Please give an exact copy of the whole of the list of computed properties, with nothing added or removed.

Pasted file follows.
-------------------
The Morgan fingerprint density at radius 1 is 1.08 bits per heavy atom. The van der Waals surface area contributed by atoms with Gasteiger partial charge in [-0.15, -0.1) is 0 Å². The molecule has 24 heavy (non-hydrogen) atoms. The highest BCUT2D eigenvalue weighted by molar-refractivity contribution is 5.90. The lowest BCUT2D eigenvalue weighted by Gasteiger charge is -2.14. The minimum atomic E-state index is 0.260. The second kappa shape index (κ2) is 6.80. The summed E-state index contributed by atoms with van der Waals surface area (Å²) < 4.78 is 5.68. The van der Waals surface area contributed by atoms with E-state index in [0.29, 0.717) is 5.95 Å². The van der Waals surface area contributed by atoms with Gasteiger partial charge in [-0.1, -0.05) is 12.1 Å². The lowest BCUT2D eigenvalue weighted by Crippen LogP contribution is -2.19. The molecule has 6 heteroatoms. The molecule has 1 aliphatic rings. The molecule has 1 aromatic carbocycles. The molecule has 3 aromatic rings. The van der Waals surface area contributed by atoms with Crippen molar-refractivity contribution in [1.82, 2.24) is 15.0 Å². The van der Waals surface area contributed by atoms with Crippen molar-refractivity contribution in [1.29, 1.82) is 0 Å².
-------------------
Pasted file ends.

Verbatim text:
The Morgan fingerprint density at radius 1 is 1.08 bits per heavy atom. The van der Waals surface area contributed by atoms with Gasteiger partial charge in [-0.15, -0.1) is 0 Å². The molecule has 24 heavy (non-hydrogen) atoms. The highest BCUT2D eigenvalue weighted by molar-refractivity contribution is 5.90. The lowest BCUT2D eigenvalue weighted by Gasteiger charge is -2.14. The minimum atomic E-state index is 0.260. The second kappa shape index (κ2) is 6.80. The summed E-state index contributed by atoms with van der Waals surface area (Å²) < 4.78 is 5.68. The van der Waals surface area contributed by atoms with E-state index in [0.29, 0.717) is 5.95 Å². The van der Waals surface area contributed by atoms with Gasteiger partial charge in [-0.1, -0.05) is 12.1 Å². The lowest BCUT2D eigenvalue weighted by Crippen LogP contribution is -2.19. The molecule has 6 heteroatoms. The molecule has 1 aliphatic rings. The molecule has 1 aromatic carbocycles. The molecule has 3 aromatic rings. The van der Waals surface area contributed by atoms with Crippen molar-refractivity contribution in [1.82, 2.24) is 15.0 Å². The van der Waals surface area contributed by atoms with Crippen molar-refractivity contribution in [1.29, 1.82) is 0 Å².